138. Ye Olde Cheshire Cheese, London, England

Just off Fleet Street, London (but oddly off Google Maps), is a museum of a pub. A heavyweight holding a candle to anywhere.

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Nestled down an alley, it is has been worth seeking-out since at least 1667. Even Dickens thought so.

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Old gent by the bar not guaranteed. Photo stolen shamelessly from beerlens.com.

The front bar is probably the best- ancient yet robust-looking dark wood encloses a quaint little room with a fireplace and more pumps than you’d think one would need for the amount of customers that could be squeezed in. The floor is covered in sawdust, as this was the normal way to mop up spills and debris and old people fear change.

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The excellent front room will of course fill-up quick, but Ye Olde Cheshire Cheese is the gift that keeps giving; there is an overflow room on the ground floor, then a further two basement levels. People will have preferences, but you can’t really lose.

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Apparently the food is tosh, but who really cares? It’s not that sort of place; not that sort of blog.

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Venue: 10/10

Rebuilt in 1667. No need to improve it since.

Beer: 8/10

Samuel Smith’s pubs are a stalwart on the English ale scene. Not unique to Ye Olde Cheshire Cheese. Not complaining.

Worthy? Oh yes.

The UK is blessed with (an unfortunately dwindling number of) old pubs. But this one stands out- did Charles Dickens drink at your local?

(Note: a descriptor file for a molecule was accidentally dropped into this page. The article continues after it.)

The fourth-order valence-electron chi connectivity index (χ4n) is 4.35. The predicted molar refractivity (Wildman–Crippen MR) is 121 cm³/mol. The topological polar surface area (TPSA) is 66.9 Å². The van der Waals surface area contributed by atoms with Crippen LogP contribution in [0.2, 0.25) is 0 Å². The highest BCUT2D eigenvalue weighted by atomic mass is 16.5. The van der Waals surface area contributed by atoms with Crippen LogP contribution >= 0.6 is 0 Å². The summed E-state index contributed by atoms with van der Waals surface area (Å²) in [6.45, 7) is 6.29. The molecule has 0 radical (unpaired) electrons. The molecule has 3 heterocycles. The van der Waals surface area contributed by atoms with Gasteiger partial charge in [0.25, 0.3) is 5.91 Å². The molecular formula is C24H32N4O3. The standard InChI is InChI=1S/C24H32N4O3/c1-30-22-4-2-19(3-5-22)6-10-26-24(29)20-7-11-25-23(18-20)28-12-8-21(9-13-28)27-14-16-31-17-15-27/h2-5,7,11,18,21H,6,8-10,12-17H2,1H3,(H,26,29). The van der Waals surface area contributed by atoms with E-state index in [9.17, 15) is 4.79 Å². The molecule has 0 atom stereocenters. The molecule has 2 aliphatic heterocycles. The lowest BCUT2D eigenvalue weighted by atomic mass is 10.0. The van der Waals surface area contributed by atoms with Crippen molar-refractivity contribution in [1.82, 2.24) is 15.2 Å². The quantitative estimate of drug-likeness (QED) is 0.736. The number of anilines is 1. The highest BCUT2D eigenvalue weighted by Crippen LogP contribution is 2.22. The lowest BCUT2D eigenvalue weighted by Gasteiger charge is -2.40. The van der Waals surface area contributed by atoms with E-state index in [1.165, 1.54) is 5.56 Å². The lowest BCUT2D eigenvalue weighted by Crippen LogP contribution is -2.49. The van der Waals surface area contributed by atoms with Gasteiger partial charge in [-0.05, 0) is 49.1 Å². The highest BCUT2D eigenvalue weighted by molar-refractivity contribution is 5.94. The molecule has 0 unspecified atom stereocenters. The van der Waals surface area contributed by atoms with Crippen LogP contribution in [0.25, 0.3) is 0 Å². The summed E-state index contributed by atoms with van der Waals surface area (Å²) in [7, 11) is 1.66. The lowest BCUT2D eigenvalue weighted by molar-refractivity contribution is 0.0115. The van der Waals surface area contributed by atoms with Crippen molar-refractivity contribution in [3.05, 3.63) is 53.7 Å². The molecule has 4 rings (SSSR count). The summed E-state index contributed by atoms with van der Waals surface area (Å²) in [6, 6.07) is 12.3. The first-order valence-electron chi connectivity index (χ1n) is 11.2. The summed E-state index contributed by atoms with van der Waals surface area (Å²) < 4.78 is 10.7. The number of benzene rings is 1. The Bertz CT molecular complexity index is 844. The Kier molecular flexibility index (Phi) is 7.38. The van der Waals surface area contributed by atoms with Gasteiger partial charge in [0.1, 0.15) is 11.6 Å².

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Candidate #12- The Rake, London, UK.

Near London Bridge, hiding in a back-alley around Borough Market, is the curiously named The Rake.

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London, for a city so large, is not resplendent with ‘Little insert-part-of-the-world-here‘. Sure, there’s a Chinatown, but I’m not looking for tea (or msg). So it comes to The Rake to single-handedly prop up the Little American-dive-bar area of town.

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It does a pretty good job. I like dive bars. I like the worn, rough individuality, and how they always seem to have better tables than their ‘renovated’ cousins (see The Market Street Porter nearby). The Rake has used the scribblings and wisdom of craft brewers to decorate the walls, with brewer memorabilia to add flair.

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Not the first bar of the day.

The garden is bigger than the venue, and in truth this is the front-end of a beer distribution business. This ensures a great selection and rotation of international beers, the best I’ve sampled in London. One particular member of staff let these efforts down, as he shrugged his shoulders when I asked if they stocked any Dutch beers; I then sat down and put my beer on a Texels coaster.

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Venue: 6/10

If you like this sort of style, you’ll feel at home. Top effort, given the space limitations. A little bright and hard to relax in during the day.

Beer: 7/10

Great for London, merely above-averaged for the States.

Worthy? Maybe

Probably the second best bar in London, for those who want to sample from the international faucet.